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‘I better pass my neighbour generator’ turns luxury at N140k

‘I better pass my neighbour generator’ turns luxury at N140k

Tiny generators known to power the homes of the least wealthy households and shops of the smallest businesses in Nigeria’s commercial capital, Lagos, have gone out of reach for many amid a rapid price surge.

“I better pass my neighbour,” the phrase used to describe the generators, now make their owners not only better than his neighbour but the entire neighbourhood.

The price of the generators, a vital household appliance in Africa’s most populous nation, due to unreliable public power supply, has jumped 40 percent to N140,000 this year from N100,000 in February 2023.

In the last two decades the price of the tiny generators, with less than 1KVA capacity, has surged more than tenfold from N10,000, showing how hyperinflation and other factors are putting basic commodities out of the reach of many Nigerians.

Blessing Abeti, a resident of Ikeja struggling to keep her small salon running, recently discovered the shocking new cost of a generator.

“N140,000! I nearly fainted,” she said on X formally known as Twitter. “Before, it was a way to show you had a little extra. Now, it’s about survival.”

Read also: At over N100k, ‘I Pass My Neighbour’ generator lives up to its name

Abeti’s story is a common one. Erratic power cuts have made generators indispensable for homes and businesses alike. The once-coveted status symbol has become a vital tool for navigating daily life.

“The price of generators has almost doubled in a year. People are buying anyway because they have no choice,” Funsho Abiodun, a generator dealer, told BusinessDay.

Data obtained from the United Nations International Trade Statistics Database (UN Comtrade) revealed that Nigeria has allocated a staggering $2.4 billion towards the procurement of generating sets over the past 26 years.

UN Comtrade, renowned as the foremost repository of global trade statistics, documents Nigeria’s imports of generators from 1996 to 2019. The apex of this expenditure occurred in 2013, with the country importing generating sets valued at $262.5 million, marking the highest expenditure in two decades.

For Hakeem Aliyu, a barber and cooking gas retailer in Lagos, getting a new generator to change the ailing one is a luxury he can’t afford. “I am still managing the small generator I bought in 2015 because the price of the same generator in the market is too much.”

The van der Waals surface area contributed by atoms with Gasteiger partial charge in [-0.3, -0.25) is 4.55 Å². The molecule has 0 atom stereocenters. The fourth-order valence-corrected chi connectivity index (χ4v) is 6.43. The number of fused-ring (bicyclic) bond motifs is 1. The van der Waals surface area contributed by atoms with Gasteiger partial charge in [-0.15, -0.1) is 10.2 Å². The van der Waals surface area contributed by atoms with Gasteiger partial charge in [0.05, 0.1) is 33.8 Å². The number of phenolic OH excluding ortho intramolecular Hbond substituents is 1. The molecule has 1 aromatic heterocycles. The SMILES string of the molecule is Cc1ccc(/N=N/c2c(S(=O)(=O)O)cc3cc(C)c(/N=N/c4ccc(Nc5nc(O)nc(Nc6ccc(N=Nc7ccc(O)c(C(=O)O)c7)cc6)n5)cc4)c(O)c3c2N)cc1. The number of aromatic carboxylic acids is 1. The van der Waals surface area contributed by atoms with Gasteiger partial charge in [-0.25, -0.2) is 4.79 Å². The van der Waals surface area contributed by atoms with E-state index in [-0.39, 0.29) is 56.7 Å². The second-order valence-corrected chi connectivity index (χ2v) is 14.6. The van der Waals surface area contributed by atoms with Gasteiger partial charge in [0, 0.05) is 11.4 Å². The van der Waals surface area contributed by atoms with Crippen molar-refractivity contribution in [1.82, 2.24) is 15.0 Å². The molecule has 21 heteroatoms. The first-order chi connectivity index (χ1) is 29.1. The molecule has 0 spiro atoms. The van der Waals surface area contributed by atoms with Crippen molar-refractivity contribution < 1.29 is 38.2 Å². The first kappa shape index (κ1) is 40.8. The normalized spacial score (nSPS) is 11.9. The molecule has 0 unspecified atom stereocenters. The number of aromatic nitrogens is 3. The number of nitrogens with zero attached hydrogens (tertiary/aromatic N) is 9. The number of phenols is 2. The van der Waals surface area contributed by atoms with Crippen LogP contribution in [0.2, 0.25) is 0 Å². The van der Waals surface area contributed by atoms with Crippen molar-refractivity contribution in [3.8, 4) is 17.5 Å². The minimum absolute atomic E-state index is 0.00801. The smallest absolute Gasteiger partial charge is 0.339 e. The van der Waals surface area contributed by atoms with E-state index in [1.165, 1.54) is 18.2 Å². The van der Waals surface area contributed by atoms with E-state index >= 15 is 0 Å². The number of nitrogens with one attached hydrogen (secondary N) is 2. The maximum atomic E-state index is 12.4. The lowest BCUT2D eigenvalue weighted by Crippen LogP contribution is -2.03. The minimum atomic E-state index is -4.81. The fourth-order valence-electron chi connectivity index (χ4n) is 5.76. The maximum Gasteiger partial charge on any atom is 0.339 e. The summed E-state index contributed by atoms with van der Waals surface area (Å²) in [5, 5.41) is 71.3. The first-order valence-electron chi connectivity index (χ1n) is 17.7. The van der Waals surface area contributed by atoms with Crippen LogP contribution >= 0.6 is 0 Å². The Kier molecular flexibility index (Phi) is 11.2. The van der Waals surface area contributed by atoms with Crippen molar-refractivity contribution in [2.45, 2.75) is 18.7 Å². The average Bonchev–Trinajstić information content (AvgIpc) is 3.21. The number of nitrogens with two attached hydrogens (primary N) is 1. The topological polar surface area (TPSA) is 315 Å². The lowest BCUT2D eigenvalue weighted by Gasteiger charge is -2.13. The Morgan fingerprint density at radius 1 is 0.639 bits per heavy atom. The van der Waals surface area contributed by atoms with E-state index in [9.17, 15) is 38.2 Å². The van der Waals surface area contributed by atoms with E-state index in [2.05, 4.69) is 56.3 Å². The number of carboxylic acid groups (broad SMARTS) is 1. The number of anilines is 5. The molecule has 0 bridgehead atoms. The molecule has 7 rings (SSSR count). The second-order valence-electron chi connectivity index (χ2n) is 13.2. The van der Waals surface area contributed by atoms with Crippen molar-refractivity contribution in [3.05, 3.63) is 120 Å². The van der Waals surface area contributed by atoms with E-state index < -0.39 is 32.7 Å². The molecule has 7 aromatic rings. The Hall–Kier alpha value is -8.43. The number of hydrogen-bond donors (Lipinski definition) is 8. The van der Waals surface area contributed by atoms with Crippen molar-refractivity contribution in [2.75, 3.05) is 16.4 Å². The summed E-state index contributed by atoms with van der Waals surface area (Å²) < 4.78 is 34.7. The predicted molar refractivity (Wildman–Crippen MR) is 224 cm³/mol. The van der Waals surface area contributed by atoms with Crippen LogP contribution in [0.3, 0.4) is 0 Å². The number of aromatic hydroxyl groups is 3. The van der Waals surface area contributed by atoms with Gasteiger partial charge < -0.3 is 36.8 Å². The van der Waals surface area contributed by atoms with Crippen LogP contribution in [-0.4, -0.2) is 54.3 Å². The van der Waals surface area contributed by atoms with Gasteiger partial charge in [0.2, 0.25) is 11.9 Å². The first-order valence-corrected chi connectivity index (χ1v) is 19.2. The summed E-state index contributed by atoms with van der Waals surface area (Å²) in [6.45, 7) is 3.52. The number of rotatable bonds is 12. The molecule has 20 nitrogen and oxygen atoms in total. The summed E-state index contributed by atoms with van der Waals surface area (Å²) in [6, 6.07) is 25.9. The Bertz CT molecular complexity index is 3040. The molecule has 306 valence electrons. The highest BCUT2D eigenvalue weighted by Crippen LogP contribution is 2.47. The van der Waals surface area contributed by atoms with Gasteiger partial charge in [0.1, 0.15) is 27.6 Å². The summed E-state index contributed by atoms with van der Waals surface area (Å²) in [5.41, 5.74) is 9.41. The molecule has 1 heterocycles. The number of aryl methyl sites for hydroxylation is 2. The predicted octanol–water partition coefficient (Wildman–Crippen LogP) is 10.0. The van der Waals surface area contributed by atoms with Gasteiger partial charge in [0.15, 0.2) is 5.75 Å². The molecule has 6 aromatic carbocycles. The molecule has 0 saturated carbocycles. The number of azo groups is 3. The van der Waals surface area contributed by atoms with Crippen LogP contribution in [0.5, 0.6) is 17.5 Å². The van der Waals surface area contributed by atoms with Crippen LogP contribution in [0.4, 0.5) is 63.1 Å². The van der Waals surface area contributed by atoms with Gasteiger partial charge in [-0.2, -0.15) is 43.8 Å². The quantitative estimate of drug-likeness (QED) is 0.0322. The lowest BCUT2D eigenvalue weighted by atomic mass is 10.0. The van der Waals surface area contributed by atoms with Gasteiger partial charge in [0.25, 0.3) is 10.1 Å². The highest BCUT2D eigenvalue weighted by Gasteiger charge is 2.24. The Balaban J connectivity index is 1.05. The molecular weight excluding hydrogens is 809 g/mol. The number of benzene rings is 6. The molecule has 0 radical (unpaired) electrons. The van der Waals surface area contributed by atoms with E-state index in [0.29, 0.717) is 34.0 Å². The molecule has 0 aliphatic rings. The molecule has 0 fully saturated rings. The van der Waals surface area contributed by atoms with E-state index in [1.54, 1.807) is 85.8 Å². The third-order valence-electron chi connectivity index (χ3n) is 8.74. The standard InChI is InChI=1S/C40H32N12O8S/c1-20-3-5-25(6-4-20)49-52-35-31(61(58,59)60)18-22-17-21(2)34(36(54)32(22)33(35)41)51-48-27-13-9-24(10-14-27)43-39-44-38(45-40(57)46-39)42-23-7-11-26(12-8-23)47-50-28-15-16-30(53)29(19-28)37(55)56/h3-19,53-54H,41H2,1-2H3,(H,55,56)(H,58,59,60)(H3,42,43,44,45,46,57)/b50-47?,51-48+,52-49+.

Aliyu mentioned that he acquired the comparable generator set for N15,000 nine years ago. The barber intends to maintain and manage the current one.

The latest Nigeria SME Survey conducted by PricewaterhouseCoopers reveals that electricity expenses rank as the primary operational cost, trailed by rental and capital expenditures.

Read also: Meet “The Generator Girl” defying stereotypes in the power sector

A market analysis indicates that the prices of compact petrol generators surpass the N100,000 mark. Certain independent sellers on the online shopping platform Jumia offer the Tiger TG1200/1550 model for N145,000.

The latest report from the Access to Energy Institute (A2EI), a German-based energy think-tank, forecasts steady annual growth of three percent in the small generator market until 2030. This market, estimated at 22 million units in 2018, is anticipated to expand to cater to the demands of a burgeoning population and economy.

A2EI said an anticipated surge in product demand, estimating an increase of eight million units by 2030. The report highlighted that the primary drivers behind this escalation are the projected population growth rate of 2.5 percent annually. This surge will result in heightened demand from both households and small businesses.

In addition, the report noted that rising incomes will empower a larger segment of the population to acquire generators, either as initial purchases or as supplementary backup options for existing ones.

Last year, the International Renewable Energy Agency (IRENA) identified Nigeria as Africa’s foremost importer of premium motor spirit (PMS) and diesel generators.

The Agency made this known in its report titled ‘Renewable Energy Roadmap: Nigeria,’ jointly developed by IRENA and the Energy Commission of Nigeria (ECN).

Read also: NERC announces reduction in electricity tariffs for band A customers

According to the report, Nigeria’s on-grid electricity generation relies heavily on natural gas power stations, constituting 86 percent, alongside substantial contributions from large hydropower plants at 14 percent.

However, issues such as gas unavailability, machinery breakdowns, seasonal water shortages, and constrained grid capacity have severely impeded the operational efficiency of these facilities, consequently undermining the overall power supply.

Persistent power shortages have forced numerous households and businesses to rely on self-generated power, turning to diesel and petrol generators as alternative sources.

According to IRENA, a staggering 84 percent of urban households employ backup power solutions like fossil diesel or gasoline generators, while 86 percent of Nigerian businesses either possess or jointly utilise a generator.

“Given the several million captive generators imported into the country, Nigeria leads Africa as the highest importer of generators and is also one of the largest importers worldwide. Nigeria’s erratic power supply systems and the relatively expensive captive generation negatively impact the economy from the residential to the industry sector.

“Owing to the high costs of captive generation, households and small and medium-sized enterprises spend between two and three times more on kerosene, diesel and petrol than they do on electricity from the grid. In industry, government figures suggest that the cost of self-generating power makes Nigerian products approximately one-third more expensive than imports.”